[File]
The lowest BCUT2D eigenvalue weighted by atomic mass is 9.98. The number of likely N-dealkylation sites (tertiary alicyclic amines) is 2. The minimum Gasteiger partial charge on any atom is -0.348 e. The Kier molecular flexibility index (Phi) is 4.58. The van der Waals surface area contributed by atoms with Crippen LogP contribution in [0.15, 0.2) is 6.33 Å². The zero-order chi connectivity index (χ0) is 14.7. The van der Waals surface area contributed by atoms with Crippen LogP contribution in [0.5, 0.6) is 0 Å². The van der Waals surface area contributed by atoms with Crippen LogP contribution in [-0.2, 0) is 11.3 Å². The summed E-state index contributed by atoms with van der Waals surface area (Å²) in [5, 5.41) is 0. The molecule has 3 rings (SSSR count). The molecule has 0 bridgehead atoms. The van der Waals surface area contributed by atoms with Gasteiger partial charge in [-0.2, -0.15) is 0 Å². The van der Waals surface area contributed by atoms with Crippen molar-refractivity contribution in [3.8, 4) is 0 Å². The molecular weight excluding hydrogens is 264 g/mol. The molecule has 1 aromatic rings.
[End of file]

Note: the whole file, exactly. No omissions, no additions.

The lowest BCUT2D eigenvalue weighted by atomic mass is 9.98. The number of likely N-dealkylation sites (tertiary alicyclic amines) is 2. The minimum Gasteiger partial charge on any atom is -0.348 e. The Kier molecular flexibility index (Phi) is 4.58. The van der Waals surface area contributed by atoms with Crippen LogP contribution in [0.15, 0.2) is 6.33 Å². The zero-order chi connectivity index (χ0) is 14.7. The van der Waals surface area contributed by atoms with Crippen LogP contribution in [0.5, 0.6) is 0 Å². The van der Waals surface area contributed by atoms with Crippen LogP contribution in [-0.2, 0) is 11.3 Å². The summed E-state index contributed by atoms with van der Waals surface area (Å²) in [5, 5.41) is 0. The molecule has 3 rings (SSSR count). The molecule has 0 bridgehead atoms. The van der Waals surface area contributed by atoms with Gasteiger partial charge in [-0.2, -0.15) is 0 Å². The van der Waals surface area contributed by atoms with Crippen molar-refractivity contribution in [3.8, 4) is 0 Å². The molecular weight excluding hydrogens is 264 g/mol. The molecule has 1 aromatic rings.